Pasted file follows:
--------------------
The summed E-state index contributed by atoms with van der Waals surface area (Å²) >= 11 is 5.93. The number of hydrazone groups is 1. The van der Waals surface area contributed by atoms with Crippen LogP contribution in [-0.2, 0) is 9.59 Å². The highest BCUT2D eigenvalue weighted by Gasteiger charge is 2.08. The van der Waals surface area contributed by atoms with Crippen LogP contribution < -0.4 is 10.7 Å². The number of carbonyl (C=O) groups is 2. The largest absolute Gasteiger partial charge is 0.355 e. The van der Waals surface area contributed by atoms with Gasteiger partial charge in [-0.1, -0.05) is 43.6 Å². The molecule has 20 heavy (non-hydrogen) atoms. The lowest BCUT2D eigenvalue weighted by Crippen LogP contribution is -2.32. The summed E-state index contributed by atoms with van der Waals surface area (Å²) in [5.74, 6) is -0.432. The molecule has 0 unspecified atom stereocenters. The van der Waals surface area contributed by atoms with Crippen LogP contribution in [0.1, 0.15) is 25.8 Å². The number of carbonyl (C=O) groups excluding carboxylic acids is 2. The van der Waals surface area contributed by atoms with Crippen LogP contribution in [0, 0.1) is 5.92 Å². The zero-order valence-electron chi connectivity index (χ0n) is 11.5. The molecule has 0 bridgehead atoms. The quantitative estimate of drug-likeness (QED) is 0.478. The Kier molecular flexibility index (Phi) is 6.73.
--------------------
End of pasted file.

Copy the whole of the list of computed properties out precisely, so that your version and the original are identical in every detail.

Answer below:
The summed E-state index contributed by atoms with van der Waals surface area (Å²) >= 11 is 5.93. The number of hydrazone groups is 1. The van der Waals surface area contributed by atoms with Crippen LogP contribution in [-0.2, 0) is 9.59 Å². The highest BCUT2D eigenvalue weighted by Gasteiger charge is 2.08. The van der Waals surface area contributed by atoms with Crippen LogP contribution < -0.4 is 10.7 Å². The number of carbonyl (C=O) groups is 2. The largest absolute Gasteiger partial charge is 0.355 e. The van der Waals surface area contributed by atoms with Gasteiger partial charge in [-0.1, -0.05) is 43.6 Å². The molecule has 20 heavy (non-hydrogen) atoms. The lowest BCUT2D eigenvalue weighted by Crippen LogP contribution is -2.32. The summed E-state index contributed by atoms with van der Waals surface area (Å²) in [5.74, 6) is -0.432. The molecule has 0 unspecified atom stereocenters. The van der Waals surface area contributed by atoms with Crippen LogP contribution in [0.1, 0.15) is 25.8 Å². The number of carbonyl (C=O) groups excluding carboxylic acids is 2. The van der Waals surface area contributed by atoms with Crippen LogP contribution in [0, 0.1) is 5.92 Å². The zero-order valence-electron chi connectivity index (χ0n) is 11.5. The molecule has 0 bridgehead atoms. The quantitative estimate of drug-likeness (QED) is 0.478. The Kier molecular flexibility index (Phi) is 6.73.